Preventing Acid Reflux
Anyone who’s ever experienced acid reflux knows how much trouble it can cause in workouts and races, let alone day-to-day activities.
So how do you go about preventing it and then keeping it gone? Coach Hayley shares in today’s daily podcast!
Coach Hayley: Hey Runners Connect fans. I am your community manager. Welcome to Runners Connect Run to the Top Extra Kick Podcast.
I am here to answer your running and training questions so that you can train smarter, stay healthy, and achieve your goals. I hope you are having a great day and thank you so much for tuning in.
Today we have a great question from Brenda.
Brenda: No matter whether I run in the morning or afternoon, I always wind up with Acid Reflux.
It seems I should completely skip breakfast to avoid it from happening and that doesn’t always work. I usually end up going hungry on my run. Any advice for getting rid of mid run acid reflux? Thank you.
Hayley: Hey Brenda. Sorry to hear that you’ve been struggling with acid reflux. That’s no fun. I’ve had it before, mostly when I’ve eaten too close to run and it makes things uncomfortable.
I’ll quickly cover why exercise can trigger acid reflux. Basically, the muscle [Inaudible 0:01:55:3] between the stomach and esophagus relaxes or opens at the wrong time.
The stomach contents flow back into the throat and the acid irritates sensitive tissues and linings.
It sounds painful, does it? In terms of prevention, there’s a few things you can do. You mentioned that you should skip breakfast to prevent it.
I assume you’ve tried a lot of different breakfast options but I’ll cover that quickly.
For harder workouts and quality long runs, it’s important to get something in you beforehand to help you maintain blood sugar and the quality of your workout.
If you can find some options for breakfast that can sit well with you, that will really help your running performance.
In fact, some people find having a little something in the stomach, can help the acid reflux situation.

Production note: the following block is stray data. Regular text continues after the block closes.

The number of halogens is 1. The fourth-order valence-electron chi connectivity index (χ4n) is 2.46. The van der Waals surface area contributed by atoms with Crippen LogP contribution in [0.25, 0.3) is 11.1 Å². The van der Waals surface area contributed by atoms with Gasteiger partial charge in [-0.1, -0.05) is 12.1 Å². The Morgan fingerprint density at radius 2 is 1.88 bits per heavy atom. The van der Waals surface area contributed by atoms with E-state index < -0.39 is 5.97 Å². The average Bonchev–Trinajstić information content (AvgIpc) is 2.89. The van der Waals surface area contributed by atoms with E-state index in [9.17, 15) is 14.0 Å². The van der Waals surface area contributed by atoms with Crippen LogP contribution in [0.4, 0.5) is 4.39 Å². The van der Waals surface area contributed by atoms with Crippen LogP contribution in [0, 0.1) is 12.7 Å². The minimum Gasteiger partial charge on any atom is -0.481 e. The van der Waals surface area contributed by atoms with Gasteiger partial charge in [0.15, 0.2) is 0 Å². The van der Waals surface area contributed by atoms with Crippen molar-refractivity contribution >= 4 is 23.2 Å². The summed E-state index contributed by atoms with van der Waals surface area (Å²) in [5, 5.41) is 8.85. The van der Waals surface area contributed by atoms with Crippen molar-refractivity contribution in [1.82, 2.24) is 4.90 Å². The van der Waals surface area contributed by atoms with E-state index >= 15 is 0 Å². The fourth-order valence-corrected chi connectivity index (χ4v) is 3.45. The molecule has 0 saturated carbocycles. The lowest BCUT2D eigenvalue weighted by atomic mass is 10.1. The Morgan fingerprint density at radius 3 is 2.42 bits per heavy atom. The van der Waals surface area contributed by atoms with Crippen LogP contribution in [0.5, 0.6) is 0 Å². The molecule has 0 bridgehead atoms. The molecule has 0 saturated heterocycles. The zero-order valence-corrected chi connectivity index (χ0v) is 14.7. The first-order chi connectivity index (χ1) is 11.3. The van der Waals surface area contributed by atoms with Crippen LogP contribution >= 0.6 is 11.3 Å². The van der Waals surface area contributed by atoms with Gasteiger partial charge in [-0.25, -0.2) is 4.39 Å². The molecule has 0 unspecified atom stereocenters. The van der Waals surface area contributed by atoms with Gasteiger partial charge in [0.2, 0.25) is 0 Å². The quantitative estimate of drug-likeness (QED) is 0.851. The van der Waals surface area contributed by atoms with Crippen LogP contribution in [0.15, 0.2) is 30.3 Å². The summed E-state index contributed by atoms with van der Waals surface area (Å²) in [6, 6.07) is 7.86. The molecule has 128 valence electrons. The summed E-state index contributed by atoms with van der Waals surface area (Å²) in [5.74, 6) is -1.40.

It’s worth keeping a diary of what you eat and whether you have the acid reflux after. It sounds like you get it after everything.
Try few things that you haven’t tried before.
Try a small bowl of cereal or a slice of toast which sits well with some people although they’re conventional options assuming you’ve tried some.
Having coffee with your meal or breakfast can worsen the situation. If you do, it might be worth trying to find something else to get your caffeine [Inaudible 0:03:14:3].
How and when you eat is also important. Eating too quickly can trigger acid reflux. Make sure you’re sitting down to eat a light breakfast and chewing slowly.
In terms of timing, leaving two to three hours before working out can help. However, I know that can be impractical when you’re running in the morning.
Experiment with leaving slightly longer before eating and exercising. I understand that this might be difficult, but getting up slightly earlier could be a game changer.
Its fine if you wake up, have a slice of toast, and go back to bed for two hours. I used to do that when I had to run my long runs in the morning before work.
In terms of breakfast options, make sure you’re avoiding high protein or high fat foods as they take long to digest and worsen the problem.
If you’re using sports drinks and gels, they can be acidic especially the citrus varieties. If it’s not a long run or a hard workout, stick with plain water.
The four Cs are known to trigger acid reflux. These are coffee, citrus, chocolate, or carbonated drinks.
They are probably not the things you’re having breakfast anyway but make sure you are avoiding them pre- run.
Avoid fried and high fat foods as your breakfast option and avoid them before a run.
Consider avoiding wearing any clothes that have tight waistbands as they can increase the pressure on the stomach.
If you’ve tried all those options and you still feel like it’s an issue and can’t get any relief from waiting longer after your breakfast and avoiding coffee, it might be worth to try an over the counter antacid.
Antacids with calcium help to neutralize stomach acid and can prevent acid reflux. They’re safe and are worth a try.
Leave them for before your important runs when you need to have something to eat. Although acid reflux is a problem outside of running, it might be worth visiting your doctor to see if there’s anything they could do to help.
That was a great question Brenda. I have helped you and anyone else who suffers from this problem.
If you are listening in and want to have your questions answered by one of the Runners Connect coaches, head over to runnersconnect.net/daily and click the record button to send your question over.
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Have a great day and be sure to tune in next time.
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